Episode #14: Dysfunctions of Avoidant Leadership
Why do leaders believe that giving employees the freedom to do things their own way is so important to employee retention and engagement? Curious, isn’t it? And we wonder why employee entitlement is on the rise… So, if it’s not helping anyone, why is this destructive belief so appealing to so many leaders? While it may be influenced by the trend in leadership to leave employees alone to figure things out for themselves, we found it’s mostly caused by a passive, avoidant approach that’s driven by leaders’ fear of their own leadership authority. These leaders operate from a pervasive pattern of avoidance as it meets their need to focus on what they like to do, so they never have to feel uncomfortable by developing conscious leadership skills. They demonstrate a passive indifference about productivity, performance, and engagement, ignoring employees’ needs and issues. In fact, recent studies suggest that Avoidant Leaders and their practices lead to underperformance because they encourage carelessness and rule breaking. Ignoring employees’ desirable or undesirable behaviors without supportive or corrective responses is at the heart of the Avoidant Leadership Dysfunction.
In today’s episode, Anne & Heather explore the Dysfunctions of Avoidant Leadership and share some real client stories that illustrate just how common it is to find this type of leadership behavior in organizations today. They’ll also share some practical tips that you can use if the Avoidant Leadership Dysfunction is causing your leaders to fear their own authority.
If you want to know more about Anne & Heather’s work with dismantling dysfunctions in organizations and leadership behavior at Caliber Leadership Systems, check out:
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Are you dealing with an organizational dysfunction you need help with? Or do you have a story you would like to share on our show? Contact us at email@example.com.
IN THIS EPISODE:
- [01:48] Episode introduction and overview
- [02:32] The four dysfunctional leadership styles
- [03:23] What is the Avoidant Leadership Dysfunction?
- [20:57] Two “settings” of the Avoidant Leader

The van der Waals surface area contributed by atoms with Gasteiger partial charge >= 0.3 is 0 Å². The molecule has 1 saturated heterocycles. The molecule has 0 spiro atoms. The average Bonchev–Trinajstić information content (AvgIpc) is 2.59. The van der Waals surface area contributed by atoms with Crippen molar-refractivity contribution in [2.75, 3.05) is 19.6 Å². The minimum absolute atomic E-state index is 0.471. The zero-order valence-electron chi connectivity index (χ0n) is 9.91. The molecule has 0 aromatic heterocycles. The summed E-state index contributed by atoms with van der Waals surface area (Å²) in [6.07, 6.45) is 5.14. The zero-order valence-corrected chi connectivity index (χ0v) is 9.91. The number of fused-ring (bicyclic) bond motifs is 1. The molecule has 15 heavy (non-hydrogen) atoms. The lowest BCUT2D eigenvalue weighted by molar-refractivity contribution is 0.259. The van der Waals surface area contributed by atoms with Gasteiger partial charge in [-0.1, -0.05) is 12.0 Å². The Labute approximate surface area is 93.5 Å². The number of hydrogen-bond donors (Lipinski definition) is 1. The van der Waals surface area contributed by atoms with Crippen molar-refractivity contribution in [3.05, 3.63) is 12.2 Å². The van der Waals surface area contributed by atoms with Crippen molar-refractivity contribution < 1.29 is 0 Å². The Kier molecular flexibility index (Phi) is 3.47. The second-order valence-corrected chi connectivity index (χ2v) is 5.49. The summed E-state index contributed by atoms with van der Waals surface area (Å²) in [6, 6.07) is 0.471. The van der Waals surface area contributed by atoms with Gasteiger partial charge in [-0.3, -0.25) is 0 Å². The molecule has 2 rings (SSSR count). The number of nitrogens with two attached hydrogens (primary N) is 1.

- [24:09] Managing Avoidant direct reports
- [25:51] Dysfunctions that Avoidant Leaders can cause: Power Vacuum
- [28:36] Dysfunctions that Avoidant Leaders can cause: Indecisiveness
- [39:49] Dysfunctions that Avoidant Leaders can cause: Talent Gaps
- [42:11] The practice of “Leading Up”
- [43:04] Episode gem & practical takeaway
- [44:24] Episode wrap up
- Avoidant Leaders are focused on productivity and the needs of the business. They are self-directed, highly functional, and independent. They know what they want to achieve and do extremely well when working on their own. They can be in a senior role in an organization or a successful entrepreneur. As entrepreneurs, they thrive during the first stages of the business when there is a need for a “hands-off” leadership style.
- Avoidant Leaders delegate responsibility and authority to their subordinates, making people feel they are capable of doing much more than they are able to. This is a strong motivator for the right kind of employee who wants the opportunity to prove themselves. They give people the autonomy they need to succeed without the guidance and feedback to ensure they do. However, Avoidant Leaders have difficulty when it comes to expecting things from others and engaging in productive performance dialogue with direct reports.
- Avoidant leaders are inconsistent in their approach to managing performance and holding employees accountable. They are excessively collaborative and cooperative, absenting themselves from exercising the authority of their role. Idealistic about how adults “should” behave, they treat employees like colleagues and entertain ideas about the way things “should be done” that are misaligned with the mandate of the organization.
- They avoid the unpleasant feelings they feel when they give corrective feedback or create disappointment by saying “no.” When there is no clear definition of performance expectation and little performance correction, employees will work hard to do what they think is expected of them. Too often, with this type of leadership employees waste time on initiatives that fail to meet the goals of the Avoidant Leader.
- Avoidant Leaders run the risk of appearing to be incapable of making decisions on their own. They can slow down planning processes or bring people to meetings that have nothing to contribute. This so-called collaborative decision-making process only serves to frustrate those employees who have earned the right to participate in decisions.
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